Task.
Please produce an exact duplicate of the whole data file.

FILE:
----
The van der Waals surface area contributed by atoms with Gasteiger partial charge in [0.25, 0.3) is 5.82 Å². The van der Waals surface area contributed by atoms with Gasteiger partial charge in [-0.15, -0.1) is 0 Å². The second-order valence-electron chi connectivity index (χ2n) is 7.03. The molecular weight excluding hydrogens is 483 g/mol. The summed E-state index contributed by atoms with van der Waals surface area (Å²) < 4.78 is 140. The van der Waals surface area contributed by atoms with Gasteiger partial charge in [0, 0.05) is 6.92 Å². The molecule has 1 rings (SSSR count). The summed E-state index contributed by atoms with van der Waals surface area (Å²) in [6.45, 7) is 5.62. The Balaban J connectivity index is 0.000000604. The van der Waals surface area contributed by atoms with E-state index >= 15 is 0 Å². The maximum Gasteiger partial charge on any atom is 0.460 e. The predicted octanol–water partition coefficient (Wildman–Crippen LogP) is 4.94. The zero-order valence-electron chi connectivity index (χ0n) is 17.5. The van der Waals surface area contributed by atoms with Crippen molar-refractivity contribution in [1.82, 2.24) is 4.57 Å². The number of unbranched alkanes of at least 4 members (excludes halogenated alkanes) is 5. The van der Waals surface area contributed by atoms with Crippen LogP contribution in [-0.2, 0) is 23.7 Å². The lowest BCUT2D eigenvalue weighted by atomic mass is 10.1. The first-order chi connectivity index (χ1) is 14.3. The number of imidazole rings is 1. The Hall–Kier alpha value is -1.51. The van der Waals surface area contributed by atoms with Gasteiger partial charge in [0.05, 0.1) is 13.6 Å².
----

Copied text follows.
The van der Waals surface area contributed by atoms with Gasteiger partial charge in [0.25, 0.3) is 5.82 Å². The van der Waals surface area contributed by atoms with Gasteiger partial charge in [-0.15, -0.1) is 0 Å². The second-order valence-electron chi connectivity index (χ2n) is 7.03. The molecular weight excluding hydrogens is 483 g/mol. The summed E-state index contributed by atoms with van der Waals surface area (Å²) < 4.78 is 140. The van der Waals surface area contributed by atoms with Gasteiger partial charge in [0, 0.05) is 6.92 Å². The molecule has 1 rings (SSSR count). The summed E-state index contributed by atoms with van der Waals surface area (Å²) in [6.45, 7) is 5.62. The Balaban J connectivity index is 0.000000604. The van der Waals surface area contributed by atoms with E-state index >= 15 is 0 Å². The maximum Gasteiger partial charge on any atom is 0.460 e. The predicted octanol–water partition coefficient (Wildman–Crippen LogP) is 4.94. The zero-order valence-electron chi connectivity index (χ0n) is 17.5. The van der Waals surface area contributed by atoms with Crippen molar-refractivity contribution in [1.82, 2.24) is 4.57 Å². The number of unbranched alkanes of at least 4 members (excludes halogenated alkanes) is 5. The van der Waals surface area contributed by atoms with Crippen LogP contribution in [-0.2, 0) is 23.7 Å². The lowest BCUT2D eigenvalue weighted by atomic mass is 10.1. The first-order chi connectivity index (χ1) is 14.3. The number of imidazole rings is 1. The Hall–Kier alpha value is -1.51. The van der Waals surface area contributed by atoms with Gasteiger partial charge in [0.05, 0.1) is 13.6 Å².